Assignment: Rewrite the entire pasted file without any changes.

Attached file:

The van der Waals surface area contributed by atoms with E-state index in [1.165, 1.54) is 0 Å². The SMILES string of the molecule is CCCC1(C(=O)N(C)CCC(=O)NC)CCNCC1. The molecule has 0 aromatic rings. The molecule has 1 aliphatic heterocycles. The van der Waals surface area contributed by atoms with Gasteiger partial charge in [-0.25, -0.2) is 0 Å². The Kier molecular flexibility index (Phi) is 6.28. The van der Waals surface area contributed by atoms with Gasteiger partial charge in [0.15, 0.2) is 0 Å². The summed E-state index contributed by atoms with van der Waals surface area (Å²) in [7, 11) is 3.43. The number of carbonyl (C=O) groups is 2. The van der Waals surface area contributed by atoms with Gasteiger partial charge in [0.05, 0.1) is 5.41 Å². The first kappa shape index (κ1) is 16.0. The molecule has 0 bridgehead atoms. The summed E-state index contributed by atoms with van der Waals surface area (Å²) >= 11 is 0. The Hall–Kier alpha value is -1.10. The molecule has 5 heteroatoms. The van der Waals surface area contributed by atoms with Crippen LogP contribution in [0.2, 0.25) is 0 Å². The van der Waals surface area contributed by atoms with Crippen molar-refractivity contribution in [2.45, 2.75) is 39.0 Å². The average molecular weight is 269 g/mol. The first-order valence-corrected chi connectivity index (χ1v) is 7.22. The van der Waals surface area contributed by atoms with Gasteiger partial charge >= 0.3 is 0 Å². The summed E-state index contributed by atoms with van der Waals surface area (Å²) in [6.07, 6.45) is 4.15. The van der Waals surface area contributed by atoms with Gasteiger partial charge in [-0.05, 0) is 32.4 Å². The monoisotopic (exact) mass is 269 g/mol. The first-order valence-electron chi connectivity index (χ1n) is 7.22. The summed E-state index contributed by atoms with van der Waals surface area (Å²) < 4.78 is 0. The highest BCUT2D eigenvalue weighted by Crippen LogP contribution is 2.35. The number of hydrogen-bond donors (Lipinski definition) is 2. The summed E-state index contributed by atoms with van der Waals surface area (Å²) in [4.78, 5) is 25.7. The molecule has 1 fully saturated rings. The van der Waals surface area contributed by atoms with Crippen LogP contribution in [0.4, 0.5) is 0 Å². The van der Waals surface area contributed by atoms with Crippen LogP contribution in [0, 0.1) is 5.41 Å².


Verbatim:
The van der Waals surface area contributed by atoms with E-state index in [1.165, 1.54) is 0 Å². The SMILES string of the molecule is CCCC1(C(=O)N(C)CCC(=O)NC)CCNCC1. The molecule has 0 aromatic rings. The molecule has 1 aliphatic heterocycles. The van der Waals surface area contributed by atoms with Gasteiger partial charge in [-0.25, -0.2) is 0 Å². The Kier molecular flexibility index (Phi) is 6.28. The van der Waals surface area contributed by atoms with Gasteiger partial charge in [0.15, 0.2) is 0 Å². The summed E-state index contributed by atoms with van der Waals surface area (Å²) in [7, 11) is 3.43. The number of carbonyl (C=O) groups is 2. The van der Waals surface area contributed by atoms with Gasteiger partial charge in [0.05, 0.1) is 5.41 Å². The first kappa shape index (κ1) is 16.0. The molecule has 0 bridgehead atoms. The summed E-state index contributed by atoms with van der Waals surface area (Å²) >= 11 is 0. The Hall–Kier alpha value is -1.10. The molecule has 5 heteroatoms. The van der Waals surface area contributed by atoms with Crippen LogP contribution in [0.2, 0.25) is 0 Å². The van der Waals surface area contributed by atoms with Crippen molar-refractivity contribution in [2.45, 2.75) is 39.0 Å². The average molecular weight is 269 g/mol. The first-order valence-corrected chi connectivity index (χ1v) is 7.22. The van der Waals surface area contributed by atoms with Gasteiger partial charge >= 0.3 is 0 Å². The summed E-state index contributed by atoms with van der Waals surface area (Å²) in [6.07, 6.45) is 4.15. The van der Waals surface area contributed by atoms with Gasteiger partial charge in [-0.05, 0) is 32.4 Å². The monoisotopic (exact) mass is 269 g/mol. The first-order valence-electron chi connectivity index (χ1n) is 7.22. The summed E-state index contributed by atoms with van der Waals surface area (Å²) < 4.78 is 0. The highest BCUT2D eigenvalue weighted by Crippen LogP contribution is 2.35. The number of hydrogen-bond donors (Lipinski definition) is 2. The summed E-state index contributed by atoms with van der Waals surface area (Å²) in [4.78, 5) is 25.7. The molecule has 1 fully saturated rings. The van der Waals surface area contributed by atoms with Crippen LogP contribution in [0.4, 0.5) is 0 Å². The van der Waals surface area contributed by atoms with Crippen LogP contribution in [0, 0.1) is 5.41 Å².